JSE wants IPO brokers to do more to favour general public
Investors are still scurrying to buy Main Event Entertainment Group shares, which are already set to double in price since listing on the stock market on Wednesday.
Some 2.2 per cent of the shares were offered initially to the 'general public', but even then that grouping ended up with roughly 1.2 per cent of the allotment in the face of a big oversubscription of the initial public offering.
In response, the Jamaica Stock Exchange (JSE) confirmed to the Financial Gleaner that it is considering ways of enticing brokers to widen the pool of shares to investors when IPOs come to the market.
"We are encouraging dealers to increase the float to make more shares available to the general public, because we want more public participation," said JSE Deputy General Manager Robin Levy when asked at the listing ceremony about concerns by some members of the public and brokerage community that they could not get much shares in the Main Event IPO.
The JSE requires that 20 per cent of the company lands in the hands of at least 25 shareholders outside of the owners of the company that is floating its shares. The Main Event IPO offered 20 per cent of the company at $2 per share to raise $120 million, but surpassed that in subscriptions.
The offer got 1,056 applications valued at approximately $673 million, which was apportioned to subscribers.
The JSE, years earlier, considered raising the minimum for a stock market float from 20 per cent of a company to 30 per cent. However, it's still unclear whether raising the limit alone would increase public ownership in the case of massive oversubscription.
"Nothing is off the table. But it would be a collaborative approach. We don't want to kill investments from coming to the market," said Levy. "Plus, investors have an opportunity to enter the secondary market once it's listed and the [early] shareholders have reached their investment goals," he said.
Mayberry Investments Limited, which brokered the listing of Main Event, argues, however, that 100 per cent of the shares were issued to the 'public'. The prospectus makes the distinction between general public and public.
"The issue was massively oversubscribed. There are other companies which had a similar structure. The difference was the level of demand," said Mayberry CEO Gary Peart in comments made via text messaging with the Financial Gleaner following the listing of Main Event.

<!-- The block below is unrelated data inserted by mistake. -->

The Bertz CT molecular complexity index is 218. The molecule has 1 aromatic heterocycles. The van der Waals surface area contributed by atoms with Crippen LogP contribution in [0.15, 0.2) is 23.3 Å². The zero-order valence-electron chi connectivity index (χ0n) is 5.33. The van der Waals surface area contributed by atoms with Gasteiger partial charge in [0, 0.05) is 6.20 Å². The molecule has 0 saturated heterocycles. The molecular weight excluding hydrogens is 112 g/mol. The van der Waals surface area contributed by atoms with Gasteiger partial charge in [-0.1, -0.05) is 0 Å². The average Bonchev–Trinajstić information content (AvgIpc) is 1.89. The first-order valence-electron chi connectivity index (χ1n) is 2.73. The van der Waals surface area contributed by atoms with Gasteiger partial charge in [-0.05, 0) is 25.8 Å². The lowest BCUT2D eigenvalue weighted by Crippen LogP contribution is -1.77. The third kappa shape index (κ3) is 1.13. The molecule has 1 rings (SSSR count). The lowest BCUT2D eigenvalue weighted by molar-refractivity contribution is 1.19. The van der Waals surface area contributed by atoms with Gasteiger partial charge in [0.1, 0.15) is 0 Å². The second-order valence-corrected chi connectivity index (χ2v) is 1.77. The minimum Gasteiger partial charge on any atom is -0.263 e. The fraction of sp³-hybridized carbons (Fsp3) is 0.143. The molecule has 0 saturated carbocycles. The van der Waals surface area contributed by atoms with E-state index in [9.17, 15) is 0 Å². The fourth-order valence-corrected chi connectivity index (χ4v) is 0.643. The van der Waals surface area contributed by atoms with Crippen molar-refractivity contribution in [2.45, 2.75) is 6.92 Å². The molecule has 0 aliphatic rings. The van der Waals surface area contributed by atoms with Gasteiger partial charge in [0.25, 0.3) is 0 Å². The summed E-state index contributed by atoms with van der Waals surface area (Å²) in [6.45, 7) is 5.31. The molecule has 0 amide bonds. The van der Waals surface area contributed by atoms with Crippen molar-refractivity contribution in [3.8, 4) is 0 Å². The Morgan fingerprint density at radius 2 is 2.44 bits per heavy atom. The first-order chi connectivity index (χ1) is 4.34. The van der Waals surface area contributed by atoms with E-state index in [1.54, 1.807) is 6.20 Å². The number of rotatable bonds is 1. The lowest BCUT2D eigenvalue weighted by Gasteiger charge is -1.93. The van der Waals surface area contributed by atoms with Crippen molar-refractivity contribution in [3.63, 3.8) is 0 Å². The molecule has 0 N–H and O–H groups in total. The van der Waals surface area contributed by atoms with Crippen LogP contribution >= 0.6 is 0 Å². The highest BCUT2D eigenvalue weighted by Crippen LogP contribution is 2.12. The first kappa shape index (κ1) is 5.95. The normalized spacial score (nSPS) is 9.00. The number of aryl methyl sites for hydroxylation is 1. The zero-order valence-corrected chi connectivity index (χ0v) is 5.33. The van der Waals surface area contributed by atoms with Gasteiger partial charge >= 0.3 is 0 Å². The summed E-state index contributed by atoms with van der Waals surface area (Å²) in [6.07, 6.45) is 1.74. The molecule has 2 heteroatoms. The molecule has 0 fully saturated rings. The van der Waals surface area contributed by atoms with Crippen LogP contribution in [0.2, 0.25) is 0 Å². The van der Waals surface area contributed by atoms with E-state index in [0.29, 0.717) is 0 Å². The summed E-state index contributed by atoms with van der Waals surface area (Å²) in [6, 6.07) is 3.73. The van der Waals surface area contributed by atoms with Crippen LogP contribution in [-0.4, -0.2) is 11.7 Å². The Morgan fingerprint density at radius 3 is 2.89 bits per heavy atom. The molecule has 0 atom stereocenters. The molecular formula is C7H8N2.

The group of shares which were 100 per cent allotted to subscribers above 3,000 units were those reserved for Mayberry West Indies and key partners of Main Event. Mayberry clients received 4.6 per cent above the first 3,000 shares.
Main Event's share capital comprises 300 million units of which MEEG Holdings Limited holds 240 million units, or 80 per cent of the shareholding. Mayberry Client Reserved Share applicants received 15 million shares or five per cent, while Mayberry West Indies Reserved Share applicants got a similar allotment.
Main Event provides rental of entertainment equipment along with signage and associated services.
Prime Minister Andrew Holness, who participated in the listing ceremony, applauded the owners of the newly listed stock and the success of the Main Event junior market IPO.
"This is part of the crime-fighting plan," Holness said. "The more you grow, then the more jobs will be created and the less unattached young people whose hands are idle."
Main Event is the first to list since the Holness administration restored the 10 years of tax-break offer to junior market listings. The previous administration had began phasing out the tax breaks.
The 12-year-old Main Event, owned by Solomon Sharpe and Richard Bair, made more than $1 billion in revenue for its 2016 financial year.
"It is a testament to hard work. You don't have to be a lawyer, because we found out that we were entrepreneurs," said CEO Sharpe at the listing ceremony at the JSE's offices in downtown Kingston.
"Main Event, for me, was a second chance," Sharpe added.